Oil and gas producers understandably do not like lower prices, with the attendant hit on profits and consequent investment cuts, project delays and the lay-off of skilled staff who are difficult to recruit in better times.
And even integrated companies that benefit from the flipside of the coin — stronger refining margins mitigating weakness upstream— are only partially shielded.
BP saw its third-quarter profit almost halved this year compared with the same period of 2014, with oil prices around half of where they peaked last year. The major is further cutting its project investments and operating expenses and expanding its restructuring drive — likely meaning more job cuts —promoting the consensus view that oil prices will stay lower for longer.
But BP is feeling much more chipper right now than some of its peers, and definitely more so than it did even a few months ago.
“Probably the big thing that we are starting to see now is that we can again plan the company for the longer term,” chief executive Bob Dudley says. “Having progressed the Deepwater Horizon spill agreements in principle is actually a big thing for shareholders.”
The 2010 US Gulf of Mexico crude spill has prompted the company to divest some $50bn over the past five years to help meet penalty payments resulting from the incident. Numerous spill-related uncertainties also stopped it from setting any ambitious operational targets — at least publicly.
Things look different following BP’s 2 July agreement in principle to settle US federal and state spill-related claims. The firm now aims to cover its capital expenditure and dividend from operating cash flows alone by 2017 at a $60/bl price for benchmark Brent crude. This excludes the spill payments, but even these are manageable, as they equate to roughly $1bn/yr over the next 18 years.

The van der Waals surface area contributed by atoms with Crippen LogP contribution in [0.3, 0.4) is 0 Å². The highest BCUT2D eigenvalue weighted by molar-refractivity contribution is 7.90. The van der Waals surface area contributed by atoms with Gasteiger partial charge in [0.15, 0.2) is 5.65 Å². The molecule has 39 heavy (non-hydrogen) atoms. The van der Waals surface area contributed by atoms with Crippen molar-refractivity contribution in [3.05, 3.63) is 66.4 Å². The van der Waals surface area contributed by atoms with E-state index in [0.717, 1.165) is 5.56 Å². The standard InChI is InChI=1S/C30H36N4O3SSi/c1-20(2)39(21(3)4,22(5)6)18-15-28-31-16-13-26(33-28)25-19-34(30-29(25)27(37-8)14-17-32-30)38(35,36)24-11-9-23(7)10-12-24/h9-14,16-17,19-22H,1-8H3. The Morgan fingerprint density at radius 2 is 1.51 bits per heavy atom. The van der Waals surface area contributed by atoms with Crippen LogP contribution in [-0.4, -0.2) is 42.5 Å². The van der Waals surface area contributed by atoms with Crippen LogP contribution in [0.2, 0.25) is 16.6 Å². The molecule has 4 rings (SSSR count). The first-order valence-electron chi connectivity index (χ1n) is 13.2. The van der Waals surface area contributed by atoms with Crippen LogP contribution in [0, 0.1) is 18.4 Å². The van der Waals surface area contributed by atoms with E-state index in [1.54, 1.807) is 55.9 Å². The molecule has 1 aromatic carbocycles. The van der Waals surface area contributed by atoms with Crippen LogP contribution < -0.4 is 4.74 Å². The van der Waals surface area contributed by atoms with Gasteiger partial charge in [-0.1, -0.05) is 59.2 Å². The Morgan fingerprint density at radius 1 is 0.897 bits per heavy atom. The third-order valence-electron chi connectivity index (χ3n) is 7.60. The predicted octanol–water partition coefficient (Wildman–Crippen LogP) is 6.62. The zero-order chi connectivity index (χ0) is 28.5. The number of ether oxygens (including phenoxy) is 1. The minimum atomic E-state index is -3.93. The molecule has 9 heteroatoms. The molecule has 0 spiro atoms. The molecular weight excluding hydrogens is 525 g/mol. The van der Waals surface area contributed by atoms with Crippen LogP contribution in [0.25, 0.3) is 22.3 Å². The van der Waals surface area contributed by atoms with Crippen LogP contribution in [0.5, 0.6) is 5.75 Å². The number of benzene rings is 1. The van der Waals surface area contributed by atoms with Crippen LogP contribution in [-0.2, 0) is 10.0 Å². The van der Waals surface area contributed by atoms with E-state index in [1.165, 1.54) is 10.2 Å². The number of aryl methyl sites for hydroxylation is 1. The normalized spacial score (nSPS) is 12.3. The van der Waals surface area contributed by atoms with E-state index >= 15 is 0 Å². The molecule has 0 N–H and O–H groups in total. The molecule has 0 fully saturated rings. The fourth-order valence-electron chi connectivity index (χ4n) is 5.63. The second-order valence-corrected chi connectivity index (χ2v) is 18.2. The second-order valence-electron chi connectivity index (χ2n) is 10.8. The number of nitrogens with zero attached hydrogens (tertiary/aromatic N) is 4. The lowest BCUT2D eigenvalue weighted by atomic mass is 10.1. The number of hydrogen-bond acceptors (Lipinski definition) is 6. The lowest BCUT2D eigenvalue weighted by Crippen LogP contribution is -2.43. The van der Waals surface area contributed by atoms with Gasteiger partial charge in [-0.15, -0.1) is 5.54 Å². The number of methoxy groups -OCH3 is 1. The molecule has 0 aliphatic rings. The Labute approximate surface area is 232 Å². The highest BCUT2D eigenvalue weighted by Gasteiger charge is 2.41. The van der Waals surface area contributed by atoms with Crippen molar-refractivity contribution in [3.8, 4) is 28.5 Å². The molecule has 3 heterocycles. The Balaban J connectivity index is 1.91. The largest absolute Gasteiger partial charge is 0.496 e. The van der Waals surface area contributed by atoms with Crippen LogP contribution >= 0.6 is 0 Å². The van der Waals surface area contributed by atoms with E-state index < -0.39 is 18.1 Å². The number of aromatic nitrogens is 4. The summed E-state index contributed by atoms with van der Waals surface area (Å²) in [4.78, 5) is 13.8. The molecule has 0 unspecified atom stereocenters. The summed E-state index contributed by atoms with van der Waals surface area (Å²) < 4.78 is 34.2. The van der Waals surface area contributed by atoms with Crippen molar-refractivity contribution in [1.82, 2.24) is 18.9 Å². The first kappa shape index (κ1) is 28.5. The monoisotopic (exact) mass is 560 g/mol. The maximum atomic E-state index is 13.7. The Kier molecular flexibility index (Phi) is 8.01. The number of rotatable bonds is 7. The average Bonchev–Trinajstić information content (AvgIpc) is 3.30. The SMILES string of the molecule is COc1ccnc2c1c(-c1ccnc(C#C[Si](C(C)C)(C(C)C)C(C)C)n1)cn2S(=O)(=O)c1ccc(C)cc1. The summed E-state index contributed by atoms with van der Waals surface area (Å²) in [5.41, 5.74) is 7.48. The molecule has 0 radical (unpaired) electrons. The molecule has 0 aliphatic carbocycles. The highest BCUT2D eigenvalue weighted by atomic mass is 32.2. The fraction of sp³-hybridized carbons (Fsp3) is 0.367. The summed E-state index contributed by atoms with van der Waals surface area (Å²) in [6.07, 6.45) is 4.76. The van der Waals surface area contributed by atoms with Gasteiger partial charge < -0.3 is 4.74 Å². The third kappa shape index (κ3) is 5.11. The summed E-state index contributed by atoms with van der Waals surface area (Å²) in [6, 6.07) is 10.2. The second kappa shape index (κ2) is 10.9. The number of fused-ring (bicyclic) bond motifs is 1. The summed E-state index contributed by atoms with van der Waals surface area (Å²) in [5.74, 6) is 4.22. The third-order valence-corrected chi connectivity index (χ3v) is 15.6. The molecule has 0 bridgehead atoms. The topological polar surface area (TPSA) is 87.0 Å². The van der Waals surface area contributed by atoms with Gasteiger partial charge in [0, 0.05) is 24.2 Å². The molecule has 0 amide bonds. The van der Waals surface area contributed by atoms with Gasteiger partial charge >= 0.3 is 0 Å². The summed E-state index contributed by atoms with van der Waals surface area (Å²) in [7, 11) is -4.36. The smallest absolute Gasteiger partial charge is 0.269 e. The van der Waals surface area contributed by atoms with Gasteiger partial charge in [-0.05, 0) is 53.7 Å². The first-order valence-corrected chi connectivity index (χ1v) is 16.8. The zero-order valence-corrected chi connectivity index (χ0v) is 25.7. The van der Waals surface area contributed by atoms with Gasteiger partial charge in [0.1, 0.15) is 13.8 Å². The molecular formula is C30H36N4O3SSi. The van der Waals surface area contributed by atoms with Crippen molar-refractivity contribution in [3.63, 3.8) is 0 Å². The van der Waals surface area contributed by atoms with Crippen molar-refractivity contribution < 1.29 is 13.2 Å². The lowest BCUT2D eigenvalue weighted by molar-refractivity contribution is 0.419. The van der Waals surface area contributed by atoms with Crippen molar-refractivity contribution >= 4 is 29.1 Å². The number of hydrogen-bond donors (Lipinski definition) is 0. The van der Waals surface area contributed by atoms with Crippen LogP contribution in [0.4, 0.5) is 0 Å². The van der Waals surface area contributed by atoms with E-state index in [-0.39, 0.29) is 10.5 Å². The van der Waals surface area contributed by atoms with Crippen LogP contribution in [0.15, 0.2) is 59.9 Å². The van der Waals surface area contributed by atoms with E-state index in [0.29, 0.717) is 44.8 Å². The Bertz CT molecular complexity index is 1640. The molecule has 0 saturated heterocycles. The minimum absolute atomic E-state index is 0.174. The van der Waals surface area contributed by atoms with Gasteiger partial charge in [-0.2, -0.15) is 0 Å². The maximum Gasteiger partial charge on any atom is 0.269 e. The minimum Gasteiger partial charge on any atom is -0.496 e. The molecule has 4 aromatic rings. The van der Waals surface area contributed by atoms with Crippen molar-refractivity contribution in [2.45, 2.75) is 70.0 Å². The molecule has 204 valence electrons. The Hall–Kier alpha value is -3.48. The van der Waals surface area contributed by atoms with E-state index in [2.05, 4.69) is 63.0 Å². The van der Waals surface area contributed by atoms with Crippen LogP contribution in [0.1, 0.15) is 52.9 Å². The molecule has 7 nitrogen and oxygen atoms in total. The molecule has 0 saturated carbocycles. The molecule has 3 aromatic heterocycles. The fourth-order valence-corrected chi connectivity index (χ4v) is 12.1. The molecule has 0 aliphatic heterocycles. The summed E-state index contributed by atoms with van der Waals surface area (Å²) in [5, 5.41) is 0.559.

“Any commitments associated with Deepwater Horizon settlements will come from ongoing divestment proceeds, and we have said there is $2bn-3bn of churn going forward, so they will be accommodated by that,” BP chief financial officer Brian Gilvary says.
BP’s plan to rebalance sources and cash uses in 2017 at $60/bl, and further cut capital and operating spend, is not unique. It is in line with what some other companies — including Total and Spain’s Repsol — have already said.
But while Repsol has struggled to convince many investors of its ability to deliver on its updated strategy, BP’s new plan was met with enthusiasm. This is partly because the company’s cash costs have already fallen by $3bn on the year this year, making its ambition to see them $6bn lower in 2017 compared with 2014 realistic.
And its post-spill experience — making itself leaner and reducing costs — has made it better able to weather the current lower oil price environment.
BP’s cost-cutting plan “does not necessarily reflect lower activity levels, but more of a greater focus on simplification, efficiencies and standardisation across all business units,” UK bank Barclays says. “It is this disciplined approach to investment and costs that should ultimately enable BP to balance the equation of cash sources and uses to sustain the current dividend and potentially resume growth in distributions to shareholders post-2017.”
Investment bank UBS called BP’s new plan a “strong, refreshed strategic response to difficult times”, echoing the sentiment of many other analysts.
Despite all the optimism, the company seems to recognise that there is no room for complacency and that a lot still needs to be done. When asked whether 2017 will represent the perfect BP from a cost perspective or if this is still a multi-year process, Dudley replied: “I am not sure there is a perfect BP.”
But its future certainly looks brighter than it did a year ago.